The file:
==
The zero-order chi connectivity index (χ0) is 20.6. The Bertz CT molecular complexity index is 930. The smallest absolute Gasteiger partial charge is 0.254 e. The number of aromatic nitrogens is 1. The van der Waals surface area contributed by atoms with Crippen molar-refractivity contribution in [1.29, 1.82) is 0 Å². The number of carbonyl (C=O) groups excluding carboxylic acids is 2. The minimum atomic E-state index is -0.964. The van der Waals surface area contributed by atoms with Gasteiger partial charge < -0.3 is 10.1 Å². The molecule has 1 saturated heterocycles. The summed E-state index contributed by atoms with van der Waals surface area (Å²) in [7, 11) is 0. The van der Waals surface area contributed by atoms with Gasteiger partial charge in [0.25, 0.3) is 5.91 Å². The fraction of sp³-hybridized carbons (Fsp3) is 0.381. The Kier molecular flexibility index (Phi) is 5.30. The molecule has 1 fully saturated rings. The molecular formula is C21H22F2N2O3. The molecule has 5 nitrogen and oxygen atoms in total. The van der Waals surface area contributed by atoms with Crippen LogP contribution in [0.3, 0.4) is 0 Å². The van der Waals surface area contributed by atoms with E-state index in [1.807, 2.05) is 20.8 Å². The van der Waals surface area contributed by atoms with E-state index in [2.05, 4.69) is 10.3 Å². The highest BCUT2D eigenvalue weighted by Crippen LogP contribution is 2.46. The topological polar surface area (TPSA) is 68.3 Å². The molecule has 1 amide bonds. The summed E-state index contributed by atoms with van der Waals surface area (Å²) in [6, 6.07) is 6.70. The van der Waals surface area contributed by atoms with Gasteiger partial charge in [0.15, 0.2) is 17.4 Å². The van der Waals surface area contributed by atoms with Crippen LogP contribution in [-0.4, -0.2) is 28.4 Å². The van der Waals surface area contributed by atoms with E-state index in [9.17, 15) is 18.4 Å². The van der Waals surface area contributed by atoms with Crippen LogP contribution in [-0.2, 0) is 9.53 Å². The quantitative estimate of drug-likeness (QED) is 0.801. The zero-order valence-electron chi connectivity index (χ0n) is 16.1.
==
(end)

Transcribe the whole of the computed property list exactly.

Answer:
The zero-order chi connectivity index (χ0) is 20.6. The Bertz CT molecular complexity index is 930. The smallest absolute Gasteiger partial charge is 0.254 e. The number of aromatic nitrogens is 1. The van der Waals surface area contributed by atoms with Crippen molar-refractivity contribution in [1.29, 1.82) is 0 Å². The number of carbonyl (C=O) groups excluding carboxylic acids is 2. The minimum atomic E-state index is -0.964. The van der Waals surface area contributed by atoms with Gasteiger partial charge < -0.3 is 10.1 Å². The molecule has 1 saturated heterocycles. The summed E-state index contributed by atoms with van der Waals surface area (Å²) in [7, 11) is 0. The van der Waals surface area contributed by atoms with Gasteiger partial charge in [0.25, 0.3) is 5.91 Å². The fraction of sp³-hybridized carbons (Fsp3) is 0.381. The Kier molecular flexibility index (Phi) is 5.30. The molecule has 1 fully saturated rings. The molecular formula is C21H22F2N2O3. The molecule has 5 nitrogen and oxygen atoms in total. The van der Waals surface area contributed by atoms with Crippen LogP contribution in [0.3, 0.4) is 0 Å². The van der Waals surface area contributed by atoms with E-state index in [1.807, 2.05) is 20.8 Å². The van der Waals surface area contributed by atoms with E-state index in [2.05, 4.69) is 10.3 Å². The highest BCUT2D eigenvalue weighted by Crippen LogP contribution is 2.46. The topological polar surface area (TPSA) is 68.3 Å². The molecule has 1 amide bonds. The summed E-state index contributed by atoms with van der Waals surface area (Å²) in [6, 6.07) is 6.70. The van der Waals surface area contributed by atoms with Gasteiger partial charge in [0.15, 0.2) is 17.4 Å². The van der Waals surface area contributed by atoms with Crippen LogP contribution in [-0.4, -0.2) is 28.4 Å². The van der Waals surface area contributed by atoms with E-state index in [9.17, 15) is 18.4 Å². The van der Waals surface area contributed by atoms with Crippen LogP contribution in [-0.2, 0) is 9.53 Å². The quantitative estimate of drug-likeness (QED) is 0.801. The zero-order valence-electron chi connectivity index (χ0n) is 16.1.